30 Nov Creating Confidence
I recently met a sales rep (let’s call him Dario) who felt that his company’s rates were way too high. Every time he got an application he’d encounter some type of rate objection. He’d end up discounting the deal, or the lessee would go elsewhere.
While we were talking, Dario went off on a complete rant about his job… “My sales manager offers no support. The pressure to meet my goals every month is terrible.” He resented the politics in his office, he felt the other reps were getting better leads, his territory sucked and he had zero training.
He described his sales manager as a jackhammer “just pounding and pounding away at me.”
It’s human nature to want to talk about disappointments. We need to share our hurts, and it’s nice to have someone compassionate and non- judgmental to vent to. However, Dario wasn’t just venting, he was wallowing. He had been unhappy with his employer for so long that he could only see the bad things about his job.
In my workshops I ask salespeople to list the objections that they frequently encounter. Surprisingly, the objections are same, regardless of where the leasing company is located or their specific equipment niche. The top objections include:
- Your rates are too high.
- We are happy with who we’re using.
- We don’t offer leasing.
- We let the customers pick their own finance company.
- All my customers pay cash.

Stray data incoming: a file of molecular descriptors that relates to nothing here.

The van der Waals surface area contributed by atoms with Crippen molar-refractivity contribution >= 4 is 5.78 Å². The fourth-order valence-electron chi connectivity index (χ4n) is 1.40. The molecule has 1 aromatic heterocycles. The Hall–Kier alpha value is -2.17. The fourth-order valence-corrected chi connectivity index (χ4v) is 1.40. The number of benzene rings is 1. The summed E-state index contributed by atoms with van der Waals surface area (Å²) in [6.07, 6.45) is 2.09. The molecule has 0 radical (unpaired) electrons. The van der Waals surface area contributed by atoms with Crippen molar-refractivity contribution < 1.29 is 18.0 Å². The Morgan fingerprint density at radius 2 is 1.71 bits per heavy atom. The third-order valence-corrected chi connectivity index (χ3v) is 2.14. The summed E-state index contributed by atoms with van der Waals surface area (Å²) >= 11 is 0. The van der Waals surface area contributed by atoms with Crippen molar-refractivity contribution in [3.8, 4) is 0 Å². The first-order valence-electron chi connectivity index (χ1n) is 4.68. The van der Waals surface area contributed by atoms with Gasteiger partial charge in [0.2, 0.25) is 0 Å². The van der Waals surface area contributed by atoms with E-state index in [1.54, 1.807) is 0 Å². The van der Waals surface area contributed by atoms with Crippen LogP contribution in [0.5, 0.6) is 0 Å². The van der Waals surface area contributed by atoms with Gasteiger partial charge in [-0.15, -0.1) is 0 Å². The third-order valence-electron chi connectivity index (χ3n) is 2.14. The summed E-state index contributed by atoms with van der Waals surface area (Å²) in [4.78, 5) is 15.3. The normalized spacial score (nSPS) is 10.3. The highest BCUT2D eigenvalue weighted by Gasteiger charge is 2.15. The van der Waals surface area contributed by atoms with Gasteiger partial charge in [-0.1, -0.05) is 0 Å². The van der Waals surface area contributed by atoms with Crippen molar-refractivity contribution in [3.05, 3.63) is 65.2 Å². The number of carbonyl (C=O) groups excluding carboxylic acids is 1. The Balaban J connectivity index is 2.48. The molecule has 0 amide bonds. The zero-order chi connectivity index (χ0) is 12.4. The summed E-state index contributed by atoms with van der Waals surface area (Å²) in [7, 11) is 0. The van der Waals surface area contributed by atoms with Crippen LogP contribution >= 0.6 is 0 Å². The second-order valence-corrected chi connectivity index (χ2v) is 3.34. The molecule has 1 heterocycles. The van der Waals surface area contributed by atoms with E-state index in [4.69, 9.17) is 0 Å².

I have been in leasing companies across North America, and I have never, ever, been in the one with the absolute lowest rates.
The really strange thing is that two sales people at the same company can have completely different experiences. One guy continually complains about rate, and yet the person that sits right next to him never gets price objections.
Isn’t that fascinating? Can it be possible that reps bring the rate objection on themselves? If you think the rates are too high, does that somehow create the objection in your customer’s mind? Is the rep contributing to creating this problem?
If you keep complaining about something (high rates, slow credit decisions)…you are going to get more of it. You are giving energy to what you don’t want. The way out of a problem is to think about what you want, and what Dario really wanted was more sales.
I wanted to tell Dario that the rate issue has a lot to do with confidence. If he increased his self-confidence, he’d get fewer objections. One way to do this is to imagine a time and situation where you were very confident. Pull this memory up to support you when someone asks about your rates.